Although OSFI says it’s only starting the public consultation process, when a regulator goes through all this effort and expresses concern about borrowers being able to pay their mortgages in the future, it is prepared to act. While OSFI wouldn’t predict when its final guidelines will be announced, I’d bet sometime around the summer.
The Globe and Mail
I see three main impacts from Thursday’s announcement:
1. Fewer borrowers will qualify for a mortgage with a federally regulated lender, like a bank.
As proposed, banks would potentially have to reduce how many mortgages they grant to borrowers with high ratios of debt to income (those with mortgages over 450 per cent of their income, for example).
OSFI could also put a hard limit on traditional debt ratios, which banks use to underwrite borrowers. Today, banks make exceptions for creditworthy high-debt-to-income borrowers – so long as they have significant assets or other risk mitigants. That may end or be curtailed.
On top of that, OSFI may somehow raise the minimum interest rate borrowers must prove they can afford.
2. More borrowers will pay up for non-prime mortgages
When bank credit becomes more restrictive, borrowers increasingly search out less-regulated lenders where it’s easier to get approved. That flexibility comes with higher interest rates and fees, which raise default risk for these borrowers. OSFI suggests this is an immaterial risk for the banks it regulates – but if you’re the borrower assuming this risk, it’s material.
3. It could add slight downward pressure to home prices, other things being equal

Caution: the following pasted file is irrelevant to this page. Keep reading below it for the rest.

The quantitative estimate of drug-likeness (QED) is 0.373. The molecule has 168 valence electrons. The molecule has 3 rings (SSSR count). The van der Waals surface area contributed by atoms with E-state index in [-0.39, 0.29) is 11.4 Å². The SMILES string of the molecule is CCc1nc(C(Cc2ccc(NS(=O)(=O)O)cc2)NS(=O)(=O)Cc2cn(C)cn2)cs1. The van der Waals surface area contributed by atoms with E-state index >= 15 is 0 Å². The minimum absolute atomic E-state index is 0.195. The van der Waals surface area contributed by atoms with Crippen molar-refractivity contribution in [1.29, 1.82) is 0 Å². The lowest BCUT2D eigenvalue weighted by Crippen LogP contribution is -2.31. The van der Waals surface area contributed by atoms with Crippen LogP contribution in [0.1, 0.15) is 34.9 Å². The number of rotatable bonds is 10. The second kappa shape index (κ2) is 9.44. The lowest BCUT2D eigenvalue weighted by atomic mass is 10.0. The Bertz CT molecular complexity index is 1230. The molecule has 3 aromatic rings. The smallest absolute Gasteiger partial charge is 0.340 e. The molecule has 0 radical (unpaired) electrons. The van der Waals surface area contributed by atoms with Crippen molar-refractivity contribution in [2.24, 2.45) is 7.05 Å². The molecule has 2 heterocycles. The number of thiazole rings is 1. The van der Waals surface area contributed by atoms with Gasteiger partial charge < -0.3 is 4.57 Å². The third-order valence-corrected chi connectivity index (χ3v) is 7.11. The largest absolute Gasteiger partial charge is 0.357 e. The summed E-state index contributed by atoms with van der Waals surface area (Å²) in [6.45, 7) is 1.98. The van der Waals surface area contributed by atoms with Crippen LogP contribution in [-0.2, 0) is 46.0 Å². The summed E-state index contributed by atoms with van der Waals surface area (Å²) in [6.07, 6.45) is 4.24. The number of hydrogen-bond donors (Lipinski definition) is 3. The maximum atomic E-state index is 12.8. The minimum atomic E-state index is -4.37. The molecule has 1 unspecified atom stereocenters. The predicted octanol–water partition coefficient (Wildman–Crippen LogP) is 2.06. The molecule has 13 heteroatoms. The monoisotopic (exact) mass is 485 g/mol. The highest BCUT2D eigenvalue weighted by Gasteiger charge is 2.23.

Some will argue that OSFI’s timing could exacerbate the housing sell-off. After all, home prices in many regions have fallen off a cliff, affordability is stretched with lofty interest rates and we’re likely headed into recession. We also just got a foreign-buyers ban, there’s a new anti-flipping law, federal and provincial governments have enacted a slew of new real estate-related taxes, and in February Basel III, an international regulatory framework for banks, is going to further tighten mortgage capital requirements. It’s probably fortunate that the implementation date of these changes is several months out, at least six months is my guess.
Is it necessary?
Few would argue that a safer housing market isn’t better. But just like a speed limit on a highway, set the limit too low and the cost exceeds the benefit.
Despite the most aggressive rate hikes and housing correction in decades, Canada’s housing finance system remains rock stable by most industry metrics. That leads to many questions, like how many more credit restrictions are politicians and homeowners willing to accept, how much more are they willing to pay for non-bank mortgages, and how many more first-time buyers should be shut out of home purchases – all to guard against low-probability unknown risks that may never come.
OSFI was dead-right and deserves tremendous credit for implementing the controversial mortgage stress test in 2018. Without it, the housing balloon would have blown up too big before it popped.
Is our bank watchdog also right this time? Or have mortgage regulations passed the point of diminishing returns?
Once the consultation opens this week, the general public and industry will get to share their opinion with the regulator directly.
Watch Robert’s full interview with OFSI’s Peter Routledge.